Cases and examples:
In Grabinski v. Blue Springs Ford, 136 F.Supp. 565, 568 (8thCir. 1998), the Court of appeals upheld a $210,000 punitive damage award where the jury awarded $7,835 in compensatory damages. In Grabinski, the plaintiff action was based on the following misstatements of material fact: 1) The car was very nice; 2) the car was driving fine; 3) the car only needed a clean up and standard service; 4) the car was in excellent condition, had had one owner and had never been wrecked. The court determined that the jury had a reasonable basis to conclude that the dealer, defendant, should have been aware of the condition of the vehicle, which had been seriously damaged by a prior owner. Id at 569.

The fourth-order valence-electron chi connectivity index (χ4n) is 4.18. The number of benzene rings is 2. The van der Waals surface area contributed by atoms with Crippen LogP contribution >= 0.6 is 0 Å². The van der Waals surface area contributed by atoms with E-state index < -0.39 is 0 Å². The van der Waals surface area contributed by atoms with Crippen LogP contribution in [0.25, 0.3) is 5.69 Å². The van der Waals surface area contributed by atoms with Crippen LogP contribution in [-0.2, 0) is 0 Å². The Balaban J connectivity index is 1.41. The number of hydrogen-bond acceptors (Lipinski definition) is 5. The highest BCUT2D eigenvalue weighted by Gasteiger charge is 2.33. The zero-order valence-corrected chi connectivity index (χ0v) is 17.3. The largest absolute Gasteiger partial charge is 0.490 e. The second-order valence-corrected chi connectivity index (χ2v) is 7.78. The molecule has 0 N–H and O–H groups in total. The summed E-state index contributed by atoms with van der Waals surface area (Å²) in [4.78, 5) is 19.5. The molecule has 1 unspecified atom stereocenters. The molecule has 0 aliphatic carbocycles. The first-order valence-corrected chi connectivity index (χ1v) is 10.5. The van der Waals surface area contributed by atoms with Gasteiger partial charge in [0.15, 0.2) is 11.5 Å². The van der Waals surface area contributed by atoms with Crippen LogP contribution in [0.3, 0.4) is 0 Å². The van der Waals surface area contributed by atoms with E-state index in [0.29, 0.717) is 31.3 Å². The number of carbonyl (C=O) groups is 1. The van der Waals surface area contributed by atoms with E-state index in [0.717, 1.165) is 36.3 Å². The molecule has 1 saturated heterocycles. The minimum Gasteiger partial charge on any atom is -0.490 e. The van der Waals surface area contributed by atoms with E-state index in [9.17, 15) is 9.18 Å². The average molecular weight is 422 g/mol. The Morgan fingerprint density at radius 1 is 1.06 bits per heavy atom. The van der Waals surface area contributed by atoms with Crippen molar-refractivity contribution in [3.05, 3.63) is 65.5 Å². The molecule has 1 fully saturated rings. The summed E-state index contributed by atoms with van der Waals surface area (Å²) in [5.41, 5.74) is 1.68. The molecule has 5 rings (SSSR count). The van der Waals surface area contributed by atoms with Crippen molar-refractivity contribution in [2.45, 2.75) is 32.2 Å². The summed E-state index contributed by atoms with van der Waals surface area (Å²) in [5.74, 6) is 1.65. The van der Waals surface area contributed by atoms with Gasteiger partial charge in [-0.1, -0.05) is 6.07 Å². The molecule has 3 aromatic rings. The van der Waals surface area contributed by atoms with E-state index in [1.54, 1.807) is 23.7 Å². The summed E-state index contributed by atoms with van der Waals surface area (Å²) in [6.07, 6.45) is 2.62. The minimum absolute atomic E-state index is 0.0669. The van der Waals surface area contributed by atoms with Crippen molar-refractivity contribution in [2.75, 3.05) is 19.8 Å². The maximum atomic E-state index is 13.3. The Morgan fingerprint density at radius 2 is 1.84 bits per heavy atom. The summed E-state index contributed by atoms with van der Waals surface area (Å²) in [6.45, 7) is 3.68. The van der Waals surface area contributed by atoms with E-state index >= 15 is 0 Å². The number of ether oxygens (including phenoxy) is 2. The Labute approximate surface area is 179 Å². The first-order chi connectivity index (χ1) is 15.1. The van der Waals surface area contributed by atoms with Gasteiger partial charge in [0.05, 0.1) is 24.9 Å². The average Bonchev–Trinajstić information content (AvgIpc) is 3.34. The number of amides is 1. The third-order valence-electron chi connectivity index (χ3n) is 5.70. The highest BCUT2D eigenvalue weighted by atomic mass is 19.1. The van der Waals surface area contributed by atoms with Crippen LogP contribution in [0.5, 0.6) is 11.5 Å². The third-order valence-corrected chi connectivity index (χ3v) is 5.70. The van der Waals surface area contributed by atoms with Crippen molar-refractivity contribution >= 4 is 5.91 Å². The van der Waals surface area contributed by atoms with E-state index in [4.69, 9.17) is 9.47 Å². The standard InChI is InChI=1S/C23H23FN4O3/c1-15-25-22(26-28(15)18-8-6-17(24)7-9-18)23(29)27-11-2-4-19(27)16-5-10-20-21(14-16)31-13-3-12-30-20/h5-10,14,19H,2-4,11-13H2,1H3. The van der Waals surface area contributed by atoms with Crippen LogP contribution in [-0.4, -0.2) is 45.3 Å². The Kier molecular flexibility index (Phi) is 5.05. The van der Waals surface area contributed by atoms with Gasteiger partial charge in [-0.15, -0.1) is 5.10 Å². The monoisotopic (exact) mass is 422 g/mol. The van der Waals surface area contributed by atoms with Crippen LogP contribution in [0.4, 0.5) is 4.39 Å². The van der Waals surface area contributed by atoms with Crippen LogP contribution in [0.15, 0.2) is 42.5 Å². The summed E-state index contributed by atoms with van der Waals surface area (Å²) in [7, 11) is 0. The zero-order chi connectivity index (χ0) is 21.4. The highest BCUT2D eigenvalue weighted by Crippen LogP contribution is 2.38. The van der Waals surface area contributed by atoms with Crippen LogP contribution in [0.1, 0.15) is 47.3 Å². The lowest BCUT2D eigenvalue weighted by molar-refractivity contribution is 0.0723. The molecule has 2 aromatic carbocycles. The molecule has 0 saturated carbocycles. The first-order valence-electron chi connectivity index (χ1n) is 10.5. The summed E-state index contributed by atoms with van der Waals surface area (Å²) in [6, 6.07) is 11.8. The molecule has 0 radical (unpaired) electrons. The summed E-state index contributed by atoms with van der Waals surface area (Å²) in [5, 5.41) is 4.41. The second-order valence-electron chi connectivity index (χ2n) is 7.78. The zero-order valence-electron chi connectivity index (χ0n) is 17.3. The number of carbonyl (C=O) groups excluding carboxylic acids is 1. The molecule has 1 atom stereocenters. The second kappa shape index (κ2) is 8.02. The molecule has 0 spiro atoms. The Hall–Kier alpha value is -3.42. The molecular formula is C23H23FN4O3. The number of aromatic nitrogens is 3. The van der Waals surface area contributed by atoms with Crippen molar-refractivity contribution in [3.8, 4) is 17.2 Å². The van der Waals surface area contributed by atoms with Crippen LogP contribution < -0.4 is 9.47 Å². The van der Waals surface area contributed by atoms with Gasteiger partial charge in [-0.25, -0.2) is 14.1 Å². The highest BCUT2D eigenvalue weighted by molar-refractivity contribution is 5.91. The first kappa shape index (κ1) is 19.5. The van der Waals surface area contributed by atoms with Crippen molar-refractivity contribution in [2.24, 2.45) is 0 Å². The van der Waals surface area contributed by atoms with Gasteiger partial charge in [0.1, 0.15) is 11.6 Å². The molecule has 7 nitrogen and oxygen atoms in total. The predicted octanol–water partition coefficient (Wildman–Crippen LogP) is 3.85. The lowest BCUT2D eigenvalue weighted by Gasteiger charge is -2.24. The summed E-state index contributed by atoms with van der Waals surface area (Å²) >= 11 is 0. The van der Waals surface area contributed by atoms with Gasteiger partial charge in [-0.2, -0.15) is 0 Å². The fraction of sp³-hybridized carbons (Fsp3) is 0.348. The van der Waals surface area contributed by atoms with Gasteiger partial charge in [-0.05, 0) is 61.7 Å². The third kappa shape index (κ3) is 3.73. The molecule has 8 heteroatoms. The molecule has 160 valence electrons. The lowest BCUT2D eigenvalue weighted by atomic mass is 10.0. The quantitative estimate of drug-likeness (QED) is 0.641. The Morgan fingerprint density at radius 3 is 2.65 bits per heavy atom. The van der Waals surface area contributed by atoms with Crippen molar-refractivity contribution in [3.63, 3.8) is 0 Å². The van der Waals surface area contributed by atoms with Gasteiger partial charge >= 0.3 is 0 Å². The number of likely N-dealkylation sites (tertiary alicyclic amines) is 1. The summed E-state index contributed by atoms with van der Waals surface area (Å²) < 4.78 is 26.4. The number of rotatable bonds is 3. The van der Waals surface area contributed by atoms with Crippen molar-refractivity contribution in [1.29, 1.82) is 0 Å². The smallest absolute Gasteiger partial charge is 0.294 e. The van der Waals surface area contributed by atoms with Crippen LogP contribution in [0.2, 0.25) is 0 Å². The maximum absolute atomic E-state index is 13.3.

In Chezik Homerun v. NKC Motors, 153 F.3d. 1014 (8thCir. 1998), the Court of Appeals upheld a jury verdict for $6,900 in compensatory damages and $35,000 in punitive damages. The jury had determined that the defendant had violated the applicable Consumer Fraud Statute by misrepresenting 1) the car was a one-owner car; 2) the car had been traded in because the prior owner wanted an upgrade; 3) the car had nothing wrong except a pop can holder. The jury also found the defendant had violated the Act by concealing (representing by silence) that the car had sustained prior wreck damage.